inReview: Speaking of festivals, I have heard of a lot of kids who grow up in a church and are all about attending summer Christian music festivals with their youth group each year, who turn away from the Christian music scene when they enter college. Why do you suppose this happens?
Austin: I don't mean to sound rude. It has gotten better in the past few years, but most Christian music isn't very good in my opinion. It happened to me. I listened to a lot of Christian music in Jr. high and then when I hit high school I realized that there is a lot better music. As far as just the music, there is a lot better music out there. And so I started expanding and listening to more music. I think the Christian music market has gotten better at just finding bands that are good, rather than finding what was cool in the mainstream a year ago than copying that a year later. And you see that a lot with a lot of the hardcore acts and the metal bands that in the past couple years that have been popping up here and there.

In the mainstream, that really wasn't that cool at first. And I think the Christian music market grabbed hold of that and mainly Tooth and Nail [Records] kind of cultured that. And now it is almost like the mainstream market has copied the Christian market in that aspect. You have got bands like Hawthorne Heights that have come out. They are not really hardcore. Just those kind of scene bands that have come out. I really think the Christian music market kind of led that assault. It has been getting a lot better.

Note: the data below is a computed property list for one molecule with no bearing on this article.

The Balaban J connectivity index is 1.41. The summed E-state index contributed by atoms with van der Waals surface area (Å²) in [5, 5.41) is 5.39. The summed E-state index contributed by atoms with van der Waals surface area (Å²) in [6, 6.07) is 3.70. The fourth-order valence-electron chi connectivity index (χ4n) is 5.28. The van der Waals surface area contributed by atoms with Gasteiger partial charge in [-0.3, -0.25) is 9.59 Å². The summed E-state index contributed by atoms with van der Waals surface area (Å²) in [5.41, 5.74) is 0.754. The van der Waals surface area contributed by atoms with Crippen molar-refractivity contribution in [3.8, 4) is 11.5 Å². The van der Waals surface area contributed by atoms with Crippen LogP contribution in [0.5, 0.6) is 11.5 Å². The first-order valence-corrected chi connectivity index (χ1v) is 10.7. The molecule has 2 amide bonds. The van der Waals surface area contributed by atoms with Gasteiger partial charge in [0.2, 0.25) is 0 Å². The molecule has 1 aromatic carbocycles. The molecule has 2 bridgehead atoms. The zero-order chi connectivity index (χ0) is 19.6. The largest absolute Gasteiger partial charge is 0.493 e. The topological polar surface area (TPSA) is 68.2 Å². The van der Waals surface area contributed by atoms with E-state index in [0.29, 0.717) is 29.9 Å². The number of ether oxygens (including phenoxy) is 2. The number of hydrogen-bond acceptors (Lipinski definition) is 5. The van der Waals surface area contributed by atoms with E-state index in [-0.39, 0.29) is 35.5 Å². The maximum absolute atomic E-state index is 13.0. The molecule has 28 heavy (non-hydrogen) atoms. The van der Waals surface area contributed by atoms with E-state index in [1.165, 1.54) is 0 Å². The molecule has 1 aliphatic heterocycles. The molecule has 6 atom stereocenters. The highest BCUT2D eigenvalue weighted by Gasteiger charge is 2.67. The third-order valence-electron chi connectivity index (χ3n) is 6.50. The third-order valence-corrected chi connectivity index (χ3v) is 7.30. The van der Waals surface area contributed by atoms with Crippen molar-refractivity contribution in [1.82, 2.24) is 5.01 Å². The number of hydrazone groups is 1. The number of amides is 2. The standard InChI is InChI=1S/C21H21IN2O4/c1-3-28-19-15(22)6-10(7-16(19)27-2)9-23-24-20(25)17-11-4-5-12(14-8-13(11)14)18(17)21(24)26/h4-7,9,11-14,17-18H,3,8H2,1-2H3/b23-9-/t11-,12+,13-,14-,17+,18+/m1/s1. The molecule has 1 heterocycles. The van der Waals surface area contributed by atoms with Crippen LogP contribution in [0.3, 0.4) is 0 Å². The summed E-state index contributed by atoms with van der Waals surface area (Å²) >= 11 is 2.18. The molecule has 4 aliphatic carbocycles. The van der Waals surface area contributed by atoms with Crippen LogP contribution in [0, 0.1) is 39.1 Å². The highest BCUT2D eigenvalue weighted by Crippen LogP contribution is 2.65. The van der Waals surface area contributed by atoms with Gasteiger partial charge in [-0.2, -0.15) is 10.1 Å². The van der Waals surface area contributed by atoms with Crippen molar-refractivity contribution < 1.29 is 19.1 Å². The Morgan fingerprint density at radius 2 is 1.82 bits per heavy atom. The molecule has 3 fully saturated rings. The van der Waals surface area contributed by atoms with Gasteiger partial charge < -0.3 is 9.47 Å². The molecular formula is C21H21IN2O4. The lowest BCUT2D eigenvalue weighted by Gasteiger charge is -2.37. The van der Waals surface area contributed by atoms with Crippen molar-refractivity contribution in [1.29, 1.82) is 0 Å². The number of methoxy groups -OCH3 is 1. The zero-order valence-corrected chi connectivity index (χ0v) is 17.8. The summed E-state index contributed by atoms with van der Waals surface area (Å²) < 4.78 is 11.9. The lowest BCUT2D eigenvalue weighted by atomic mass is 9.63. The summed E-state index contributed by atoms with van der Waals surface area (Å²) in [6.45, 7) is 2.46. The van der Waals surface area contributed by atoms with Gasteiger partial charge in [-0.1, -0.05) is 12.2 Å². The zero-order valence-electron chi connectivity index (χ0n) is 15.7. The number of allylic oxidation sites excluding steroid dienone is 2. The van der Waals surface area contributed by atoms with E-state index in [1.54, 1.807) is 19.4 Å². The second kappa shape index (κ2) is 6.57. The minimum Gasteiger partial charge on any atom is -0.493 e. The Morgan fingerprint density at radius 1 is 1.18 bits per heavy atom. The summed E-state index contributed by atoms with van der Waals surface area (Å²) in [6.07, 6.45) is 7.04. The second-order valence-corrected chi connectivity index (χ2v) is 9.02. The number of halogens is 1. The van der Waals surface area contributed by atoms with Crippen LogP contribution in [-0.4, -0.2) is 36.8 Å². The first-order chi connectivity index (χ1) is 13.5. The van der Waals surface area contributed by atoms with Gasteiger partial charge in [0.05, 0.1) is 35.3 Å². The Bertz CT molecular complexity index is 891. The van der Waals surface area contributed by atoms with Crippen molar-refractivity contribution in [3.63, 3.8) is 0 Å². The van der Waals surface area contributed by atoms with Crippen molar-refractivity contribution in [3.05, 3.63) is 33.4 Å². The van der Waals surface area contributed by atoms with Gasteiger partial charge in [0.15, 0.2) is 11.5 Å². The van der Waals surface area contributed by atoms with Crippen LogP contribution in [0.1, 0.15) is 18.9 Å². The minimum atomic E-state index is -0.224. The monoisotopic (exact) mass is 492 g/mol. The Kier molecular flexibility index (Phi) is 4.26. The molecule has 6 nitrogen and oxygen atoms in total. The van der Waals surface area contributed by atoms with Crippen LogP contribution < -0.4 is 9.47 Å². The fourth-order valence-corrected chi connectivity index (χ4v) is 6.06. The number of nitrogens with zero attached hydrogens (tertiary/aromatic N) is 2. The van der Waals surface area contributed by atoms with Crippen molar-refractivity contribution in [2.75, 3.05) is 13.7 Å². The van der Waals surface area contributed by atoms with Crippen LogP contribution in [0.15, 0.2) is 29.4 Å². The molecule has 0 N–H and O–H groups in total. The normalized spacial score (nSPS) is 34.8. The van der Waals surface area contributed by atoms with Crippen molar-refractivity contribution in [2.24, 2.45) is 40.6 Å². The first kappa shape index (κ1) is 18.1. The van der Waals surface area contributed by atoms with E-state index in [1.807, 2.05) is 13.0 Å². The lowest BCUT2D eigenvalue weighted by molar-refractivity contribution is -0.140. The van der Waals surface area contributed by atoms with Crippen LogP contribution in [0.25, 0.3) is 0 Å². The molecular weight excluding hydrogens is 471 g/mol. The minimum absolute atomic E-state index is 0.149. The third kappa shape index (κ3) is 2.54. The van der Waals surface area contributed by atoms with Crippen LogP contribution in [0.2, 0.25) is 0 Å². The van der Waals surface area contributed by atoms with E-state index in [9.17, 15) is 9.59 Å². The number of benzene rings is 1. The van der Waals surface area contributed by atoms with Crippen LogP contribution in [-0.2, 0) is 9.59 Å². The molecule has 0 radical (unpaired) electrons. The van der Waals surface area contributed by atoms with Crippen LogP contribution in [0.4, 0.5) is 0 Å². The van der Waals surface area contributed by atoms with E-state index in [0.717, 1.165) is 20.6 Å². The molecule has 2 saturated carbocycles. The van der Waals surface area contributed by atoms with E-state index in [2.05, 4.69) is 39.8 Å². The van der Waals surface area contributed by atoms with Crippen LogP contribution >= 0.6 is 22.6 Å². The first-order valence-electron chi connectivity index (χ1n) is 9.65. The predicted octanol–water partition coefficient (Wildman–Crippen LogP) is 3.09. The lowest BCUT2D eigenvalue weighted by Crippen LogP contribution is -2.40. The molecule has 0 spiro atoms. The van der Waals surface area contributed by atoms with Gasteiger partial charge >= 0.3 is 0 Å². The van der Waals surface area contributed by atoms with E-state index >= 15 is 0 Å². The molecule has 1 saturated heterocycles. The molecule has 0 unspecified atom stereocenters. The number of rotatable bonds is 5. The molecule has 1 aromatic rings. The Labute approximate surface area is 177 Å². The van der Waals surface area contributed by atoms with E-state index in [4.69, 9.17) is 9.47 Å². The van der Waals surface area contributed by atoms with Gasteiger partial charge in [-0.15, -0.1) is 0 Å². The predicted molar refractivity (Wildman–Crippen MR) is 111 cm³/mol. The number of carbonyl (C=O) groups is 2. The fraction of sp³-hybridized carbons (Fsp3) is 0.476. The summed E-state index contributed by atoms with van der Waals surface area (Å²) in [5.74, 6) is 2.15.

Davey: I think that the difference between high school and college years is a big audience that the church in general really needs to target. I know there are a lot of churches that have tried really hard and have spent a lot of time trying to develop college-age ministries and things like that to focus on that group. I think there is youth group when you are in Jr. high and high school but when kids get to that age of 18 when they graduate, they are sent off to college and are almost forgotten about. So I think it is important that, aside from the music, there is some sort of really intentional push by the church to reach those people. It is a natural age where kids are sent off and set free to grow up and go off to college [to] find themselves, sow their wild oats, whatever. And to give them something to claim, to feel like they are able to still attach themselves to spiritual feeding.